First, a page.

This is really disheartening to have learned after all this talk of getting youth and BIPOC individuals involved. Because when we show up, we’re locked out of the decision-making spaces. All while 600 fossil fuel representatives are given access. This makes you think: are they really going to put our planet and people before their profits? Or is this simply yet another case of youth washing and tokenism.
Additionally, there needs to be a system change. We need to be wary of organisations or people who want to youth wash. Young people’s contributions and views are being ignored. We need to push for real representation and stop having youth present in these spaces for the sake of it.
Thred: What are you hoping to see from today’s conversations and programmes? And are there any topics you wish had been on the agenda that weren’t discussed – or discussed enough?
Fazeela: There are discussions about frontline communities in the loss and damage space, but it still feels like they’re on the fringes. And something else that hasn’t been discussed at all so far is about finding solutions for nature. In Kenya, we are losing a lot of our wildlife. We’re watching it die. This is having a huge impact on biodiversity. But we don’t even talk about it. Nor the plants, which are a vital part of the ecosystem. Not enough of this has been addressed due to a lack of resources and funding. Organisations like mine – which strives to protect my home country’s wildlife – very little support. This effects how easy it is for us to be listened to and it’s presents real challenge.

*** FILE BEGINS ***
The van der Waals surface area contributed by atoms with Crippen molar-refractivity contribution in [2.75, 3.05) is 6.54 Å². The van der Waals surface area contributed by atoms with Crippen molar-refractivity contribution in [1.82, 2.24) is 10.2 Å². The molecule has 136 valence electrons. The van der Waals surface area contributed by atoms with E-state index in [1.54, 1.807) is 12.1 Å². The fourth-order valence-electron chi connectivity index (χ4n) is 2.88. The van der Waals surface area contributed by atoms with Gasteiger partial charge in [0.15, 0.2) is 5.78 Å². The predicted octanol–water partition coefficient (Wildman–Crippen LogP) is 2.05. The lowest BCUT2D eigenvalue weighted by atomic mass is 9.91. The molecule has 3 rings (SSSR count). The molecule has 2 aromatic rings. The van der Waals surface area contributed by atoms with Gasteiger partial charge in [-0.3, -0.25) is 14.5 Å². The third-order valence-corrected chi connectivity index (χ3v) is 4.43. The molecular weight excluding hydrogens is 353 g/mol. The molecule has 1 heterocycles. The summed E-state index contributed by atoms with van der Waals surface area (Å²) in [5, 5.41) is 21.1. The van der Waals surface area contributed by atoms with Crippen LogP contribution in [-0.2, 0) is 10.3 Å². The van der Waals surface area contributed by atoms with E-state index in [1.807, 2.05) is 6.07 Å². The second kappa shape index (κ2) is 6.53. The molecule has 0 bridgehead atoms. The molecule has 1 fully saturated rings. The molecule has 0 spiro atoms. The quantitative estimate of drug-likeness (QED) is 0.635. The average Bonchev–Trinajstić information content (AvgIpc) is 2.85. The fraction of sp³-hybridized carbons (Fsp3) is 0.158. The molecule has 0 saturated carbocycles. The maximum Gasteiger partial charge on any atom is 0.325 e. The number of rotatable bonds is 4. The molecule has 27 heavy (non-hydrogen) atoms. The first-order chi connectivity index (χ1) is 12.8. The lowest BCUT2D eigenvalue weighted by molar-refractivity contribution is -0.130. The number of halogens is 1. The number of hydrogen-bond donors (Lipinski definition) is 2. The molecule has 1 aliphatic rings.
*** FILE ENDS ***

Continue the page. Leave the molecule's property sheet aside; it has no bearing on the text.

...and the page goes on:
Thred: My takeaway from that is that the climate crisis is such an overwhelmingly multifaceted issue. It touches all who inhabit the world – whether that’s humans, wildlife, or plants. Of course, it’s always going to be difficult to cover that in a two week period but, as you say, there’s not enough focus on the areas that need focus. There’s not enough support for the organisations on the ground actually doing the work – the ones that most need the world’s support. On this note, why is it so vital the diverse viewpoints of minority groups are incorporated into solutions?
Fazeela: Because we’re on the frontlines. We’re the people who are suffering the most. Think of the natural disasters that have been occurring in recent months. It’s us the minorities who are experiencing this first hand. If you live in the West, even when these disasters take place, the mechanisms to cope with them are so different.
This is due to the colonialist past that has put the West on a higher level of dealing with this crisis. But when it comes to communities like mine, we are left with minimal resources. Even our governments are struggling.
Though we are suffering the most, however, we also have the most solutions. Indigenous people have the knowledge, the resilience to confront this. They know what to grow in order to sustain their communities during a drought. They know how to work with heavy rainfall. It’s not only about how we’re being affected, it’s about having people truly embrace our solutions.
We don’t want people telling us what we should be doing. The solutions have to be led by us. We have every right to have a say.
Thred: The link between gender and climate change is not necessarily obvious to most. Yet women and girls are some of the most vulnerable categories of people who are having to not only confront the adverse effects of the crisis but really adapt their lives to cope with it. Given your experience with this, could you expand upon why it is they’re disproportionately affected?